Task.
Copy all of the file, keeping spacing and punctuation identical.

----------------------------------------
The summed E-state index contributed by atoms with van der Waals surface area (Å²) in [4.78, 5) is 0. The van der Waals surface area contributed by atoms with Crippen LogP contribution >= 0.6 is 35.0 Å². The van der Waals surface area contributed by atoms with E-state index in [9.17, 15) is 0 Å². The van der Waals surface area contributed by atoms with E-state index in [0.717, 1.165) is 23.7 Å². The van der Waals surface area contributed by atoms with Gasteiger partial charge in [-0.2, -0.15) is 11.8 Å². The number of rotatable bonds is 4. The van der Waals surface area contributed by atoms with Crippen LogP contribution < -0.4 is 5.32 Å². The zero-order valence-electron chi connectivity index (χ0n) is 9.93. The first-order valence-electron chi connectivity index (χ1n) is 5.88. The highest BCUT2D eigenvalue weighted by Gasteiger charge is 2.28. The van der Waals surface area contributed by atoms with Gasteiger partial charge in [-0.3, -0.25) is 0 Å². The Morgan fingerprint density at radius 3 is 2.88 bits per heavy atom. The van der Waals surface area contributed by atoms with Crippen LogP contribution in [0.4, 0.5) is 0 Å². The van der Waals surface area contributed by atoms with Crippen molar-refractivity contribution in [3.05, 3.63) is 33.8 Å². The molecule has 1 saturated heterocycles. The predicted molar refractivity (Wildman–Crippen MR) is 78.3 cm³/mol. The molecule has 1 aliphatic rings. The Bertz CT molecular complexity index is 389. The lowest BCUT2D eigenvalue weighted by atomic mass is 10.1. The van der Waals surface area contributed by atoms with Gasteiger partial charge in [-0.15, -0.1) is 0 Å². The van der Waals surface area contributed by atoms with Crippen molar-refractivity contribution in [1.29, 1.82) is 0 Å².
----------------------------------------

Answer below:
The summed E-state index contributed by atoms with van der Waals surface area (Å²) in [4.78, 5) is 0. The van der Waals surface area contributed by atoms with Crippen LogP contribution >= 0.6 is 35.0 Å². The van der Waals surface area contributed by atoms with E-state index in [9.17, 15) is 0 Å². The van der Waals surface area contributed by atoms with E-state index in [0.717, 1.165) is 23.7 Å². The van der Waals surface area contributed by atoms with Gasteiger partial charge in [-0.2, -0.15) is 11.8 Å². The number of rotatable bonds is 4. The van der Waals surface area contributed by atoms with Crippen LogP contribution < -0.4 is 5.32 Å². The zero-order valence-electron chi connectivity index (χ0n) is 9.93. The first-order valence-electron chi connectivity index (χ1n) is 5.88. The highest BCUT2D eigenvalue weighted by Gasteiger charge is 2.28. The van der Waals surface area contributed by atoms with Gasteiger partial charge in [-0.3, -0.25) is 0 Å². The Morgan fingerprint density at radius 3 is 2.88 bits per heavy atom. The van der Waals surface area contributed by atoms with Crippen LogP contribution in [0.4, 0.5) is 0 Å². The van der Waals surface area contributed by atoms with Crippen molar-refractivity contribution in [3.05, 3.63) is 33.8 Å². The molecule has 1 saturated heterocycles. The predicted molar refractivity (Wildman–Crippen MR) is 78.3 cm³/mol. The molecule has 1 aliphatic rings. The Bertz CT molecular complexity index is 389. The lowest BCUT2D eigenvalue weighted by atomic mass is 10.1. The van der Waals surface area contributed by atoms with Gasteiger partial charge in [-0.15, -0.1) is 0 Å². The van der Waals surface area contributed by atoms with Crippen molar-refractivity contribution in [1.29, 1.82) is 0 Å².